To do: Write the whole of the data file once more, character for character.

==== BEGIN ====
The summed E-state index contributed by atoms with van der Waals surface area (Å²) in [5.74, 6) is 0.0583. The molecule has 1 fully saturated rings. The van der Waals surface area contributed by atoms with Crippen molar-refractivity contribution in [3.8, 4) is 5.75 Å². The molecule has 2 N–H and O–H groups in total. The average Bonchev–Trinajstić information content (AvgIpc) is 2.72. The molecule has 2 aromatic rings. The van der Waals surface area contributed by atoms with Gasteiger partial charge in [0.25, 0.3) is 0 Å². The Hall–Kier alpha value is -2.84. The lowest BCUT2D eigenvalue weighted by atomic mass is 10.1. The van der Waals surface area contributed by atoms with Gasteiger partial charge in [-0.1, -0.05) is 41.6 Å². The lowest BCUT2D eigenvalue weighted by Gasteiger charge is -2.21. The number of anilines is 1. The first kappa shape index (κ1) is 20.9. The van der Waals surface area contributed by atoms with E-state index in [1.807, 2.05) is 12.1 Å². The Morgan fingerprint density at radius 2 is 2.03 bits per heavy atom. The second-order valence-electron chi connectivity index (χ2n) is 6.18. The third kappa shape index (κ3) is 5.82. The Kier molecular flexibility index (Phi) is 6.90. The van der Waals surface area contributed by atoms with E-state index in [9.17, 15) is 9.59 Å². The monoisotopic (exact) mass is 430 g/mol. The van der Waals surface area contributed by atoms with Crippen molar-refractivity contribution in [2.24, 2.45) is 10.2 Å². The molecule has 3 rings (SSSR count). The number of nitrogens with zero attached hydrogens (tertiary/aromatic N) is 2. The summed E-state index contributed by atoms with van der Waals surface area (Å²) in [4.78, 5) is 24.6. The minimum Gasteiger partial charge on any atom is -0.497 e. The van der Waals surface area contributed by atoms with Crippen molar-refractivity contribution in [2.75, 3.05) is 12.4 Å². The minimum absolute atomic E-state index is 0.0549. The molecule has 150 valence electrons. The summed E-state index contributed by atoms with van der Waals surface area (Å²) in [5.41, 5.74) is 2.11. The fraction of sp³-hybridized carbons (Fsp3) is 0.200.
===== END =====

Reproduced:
The summed E-state index contributed by atoms with van der Waals surface area (Å²) in [5.74, 6) is 0.0583. The molecule has 1 fully saturated rings. The van der Waals surface area contributed by atoms with Crippen molar-refractivity contribution in [3.8, 4) is 5.75 Å². The molecule has 2 N–H and O–H groups in total. The average Bonchev–Trinajstić information content (AvgIpc) is 2.72. The molecule has 2 aromatic rings. The van der Waals surface area contributed by atoms with Gasteiger partial charge in [0.25, 0.3) is 0 Å². The Hall–Kier alpha value is -2.84. The lowest BCUT2D eigenvalue weighted by atomic mass is 10.1. The van der Waals surface area contributed by atoms with Gasteiger partial charge in [-0.1, -0.05) is 41.6 Å². The lowest BCUT2D eigenvalue weighted by Gasteiger charge is -2.21. The number of anilines is 1. The first kappa shape index (κ1) is 20.9. The van der Waals surface area contributed by atoms with E-state index in [1.807, 2.05) is 12.1 Å². The Morgan fingerprint density at radius 2 is 2.03 bits per heavy atom. The second-order valence-electron chi connectivity index (χ2n) is 6.18. The third kappa shape index (κ3) is 5.82. The Kier molecular flexibility index (Phi) is 6.90. The van der Waals surface area contributed by atoms with E-state index in [9.17, 15) is 9.59 Å². The monoisotopic (exact) mass is 430 g/mol. The van der Waals surface area contributed by atoms with Crippen molar-refractivity contribution in [2.24, 2.45) is 10.2 Å². The molecule has 3 rings (SSSR count). The number of nitrogens with zero attached hydrogens (tertiary/aromatic N) is 2. The summed E-state index contributed by atoms with van der Waals surface area (Å²) in [4.78, 5) is 24.6. The minimum Gasteiger partial charge on any atom is -0.497 e. The van der Waals surface area contributed by atoms with Crippen molar-refractivity contribution in [2.75, 3.05) is 12.4 Å². The minimum absolute atomic E-state index is 0.0549. The molecule has 150 valence electrons. The summed E-state index contributed by atoms with van der Waals surface area (Å²) in [5.41, 5.74) is 2.11. The fraction of sp³-hybridized carbons (Fsp3) is 0.200.